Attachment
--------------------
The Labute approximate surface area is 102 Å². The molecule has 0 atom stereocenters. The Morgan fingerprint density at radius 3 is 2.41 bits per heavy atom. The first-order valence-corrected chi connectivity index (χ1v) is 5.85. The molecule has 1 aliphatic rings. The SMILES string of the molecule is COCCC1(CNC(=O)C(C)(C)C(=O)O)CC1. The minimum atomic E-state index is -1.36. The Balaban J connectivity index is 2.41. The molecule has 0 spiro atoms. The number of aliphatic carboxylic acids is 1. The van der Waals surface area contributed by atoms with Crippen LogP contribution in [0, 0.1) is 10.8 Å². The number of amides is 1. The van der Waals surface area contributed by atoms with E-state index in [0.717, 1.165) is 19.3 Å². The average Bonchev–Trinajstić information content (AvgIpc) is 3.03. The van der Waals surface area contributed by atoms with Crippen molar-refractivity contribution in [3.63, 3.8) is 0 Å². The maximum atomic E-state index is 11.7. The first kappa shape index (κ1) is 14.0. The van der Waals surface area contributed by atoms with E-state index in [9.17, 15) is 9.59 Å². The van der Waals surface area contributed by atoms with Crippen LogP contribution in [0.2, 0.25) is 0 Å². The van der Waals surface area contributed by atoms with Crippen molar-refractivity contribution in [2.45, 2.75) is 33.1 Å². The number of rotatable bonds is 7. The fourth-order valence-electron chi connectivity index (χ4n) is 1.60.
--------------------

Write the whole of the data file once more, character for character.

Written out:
The Labute approximate surface area is 102 Å². The molecule has 0 atom stereocenters. The Morgan fingerprint density at radius 3 is 2.41 bits per heavy atom. The first-order valence-corrected chi connectivity index (χ1v) is 5.85. The molecule has 1 aliphatic rings. The SMILES string of the molecule is COCCC1(CNC(=O)C(C)(C)C(=O)O)CC1. The minimum atomic E-state index is -1.36. The Balaban J connectivity index is 2.41. The molecule has 0 spiro atoms. The number of aliphatic carboxylic acids is 1. The van der Waals surface area contributed by atoms with Crippen LogP contribution in [0, 0.1) is 10.8 Å². The number of amides is 1. The van der Waals surface area contributed by atoms with E-state index in [0.717, 1.165) is 19.3 Å². The average Bonchev–Trinajstić information content (AvgIpc) is 3.03. The van der Waals surface area contributed by atoms with Crippen molar-refractivity contribution in [3.63, 3.8) is 0 Å². The maximum atomic E-state index is 11.7. The first kappa shape index (κ1) is 14.0. The van der Waals surface area contributed by atoms with E-state index in [9.17, 15) is 9.59 Å². The van der Waals surface area contributed by atoms with Crippen LogP contribution in [0.2, 0.25) is 0 Å². The van der Waals surface area contributed by atoms with Crippen molar-refractivity contribution in [2.45, 2.75) is 33.1 Å². The number of rotatable bonds is 7. The fourth-order valence-electron chi connectivity index (χ4n) is 1.60.